Tuesday, May 21, 2013
Wednesday, May 1, 2013
Above - Longtime meritorious cultural warriors Chris Mason and Liz Downing have a serious moment of sinking into the gravitas before belting out one of their all time best Old Song sets within the lush tome-lined walls of the Enoch Pratt Library's Poe Room.
Above - Marcus Jicklingius, who also put together the Old Songs' new book All Birds.
I have seen Old Songs live almost as many times as an average Deadhead woke up with green pork rinds in their Garcia wigs, but last Wednesday's two sets - the works of Sappho in the first set and Anacreon in the second - were the most sublime I've witnessed. All those beautiful books, book loving audience members, hired gun Don Peyton sitting in on uke and mandolin, and somber portraits of pale Poe gazing down upon them put the fire of Hephaestus in them to "sing of the lovely-haired graces/ To people in public places."
As part of this wonderful show, Mark Jickling put together a book of their translations where he explains in the introduction: "The Old Songs project, begun in 2002, seeks to bring ancient Greek lyric poetry of the 7th through 5th centuries BC to life via music. The few fragments of this poetry that remain have been studied extensively and translated many times, but words on the page can't do justice to verse that was composed to be sung.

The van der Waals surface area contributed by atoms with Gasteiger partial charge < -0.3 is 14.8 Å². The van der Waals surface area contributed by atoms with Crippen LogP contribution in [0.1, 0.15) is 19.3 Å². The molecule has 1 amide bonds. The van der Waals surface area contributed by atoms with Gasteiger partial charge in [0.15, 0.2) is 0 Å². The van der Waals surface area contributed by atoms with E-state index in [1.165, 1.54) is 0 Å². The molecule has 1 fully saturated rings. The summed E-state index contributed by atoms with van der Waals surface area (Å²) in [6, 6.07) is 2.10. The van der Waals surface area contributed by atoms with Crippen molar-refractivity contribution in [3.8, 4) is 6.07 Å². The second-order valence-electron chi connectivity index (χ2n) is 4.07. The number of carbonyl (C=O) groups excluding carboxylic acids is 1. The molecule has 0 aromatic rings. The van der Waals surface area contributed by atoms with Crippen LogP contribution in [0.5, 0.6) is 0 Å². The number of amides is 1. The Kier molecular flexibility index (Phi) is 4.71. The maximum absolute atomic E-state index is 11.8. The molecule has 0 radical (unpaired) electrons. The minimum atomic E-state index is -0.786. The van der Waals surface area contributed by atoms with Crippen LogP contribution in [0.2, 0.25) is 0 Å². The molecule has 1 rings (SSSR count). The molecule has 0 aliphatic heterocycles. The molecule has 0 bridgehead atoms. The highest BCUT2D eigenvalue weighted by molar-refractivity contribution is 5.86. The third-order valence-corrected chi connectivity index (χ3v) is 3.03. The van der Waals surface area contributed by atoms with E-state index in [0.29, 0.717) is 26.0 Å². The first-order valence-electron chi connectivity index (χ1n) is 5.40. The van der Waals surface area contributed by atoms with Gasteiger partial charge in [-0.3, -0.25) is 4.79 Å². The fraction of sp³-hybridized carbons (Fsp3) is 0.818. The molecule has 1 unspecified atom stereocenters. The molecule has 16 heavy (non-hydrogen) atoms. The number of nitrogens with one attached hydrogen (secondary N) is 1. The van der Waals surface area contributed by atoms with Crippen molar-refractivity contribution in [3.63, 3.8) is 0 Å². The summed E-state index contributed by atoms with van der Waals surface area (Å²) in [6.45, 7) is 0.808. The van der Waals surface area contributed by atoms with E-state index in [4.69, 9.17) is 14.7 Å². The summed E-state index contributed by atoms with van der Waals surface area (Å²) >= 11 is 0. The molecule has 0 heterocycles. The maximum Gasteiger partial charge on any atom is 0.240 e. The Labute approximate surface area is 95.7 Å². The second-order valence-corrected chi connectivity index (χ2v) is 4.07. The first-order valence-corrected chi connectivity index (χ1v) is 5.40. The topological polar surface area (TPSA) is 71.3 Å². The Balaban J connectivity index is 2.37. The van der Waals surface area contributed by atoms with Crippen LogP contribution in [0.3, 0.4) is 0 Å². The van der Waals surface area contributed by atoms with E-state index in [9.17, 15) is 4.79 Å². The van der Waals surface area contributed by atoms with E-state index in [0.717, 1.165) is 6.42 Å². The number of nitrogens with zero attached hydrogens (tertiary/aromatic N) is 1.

"We don't know what the old music sounded like.....Old Songs sets the ancient lyrics to tunes derived from Anglo-Celtic ballads and dance music, Appalachian old-time music, blues....This juxtaposition of musical and lyrical worlds is arbitrary, but it works."
You can hear many of the songs from the book at PennSound:
Above - Sir Chris Batworth Ciaetti, one of many poets gathered in the Poe Room to watch poets sing the words of Ancient poets)
Part of the beauty and magic of Old Songs is that it shows how good writing is timeless and remains relevant, whether it's the beauty of Sappho: "Evening star brings back/ What bright dawn has scattered" or the bluesy grit of Anacreon: "My temples are grey, my hair's turned white/ All I've got left is a little sweet life/ Teeth worn out, charmed youth gone by/ Fear of the underworld makes me cry/ Hades hole is a terrible place/ The road down there is sorry and rough".
But let us end with Old Songs chanteuse Liz Downing's thoughts on eternity from All Birds' preface: "The sameness of the moon's light on Sappho's island as on the island of her lover is the same moon light which connects us to these Ancient poets. This same moonlight connects us to the first creatures who had the inclination to look up. Ancient poets' longing to be remembered is the same longing of poets today and under the same moon"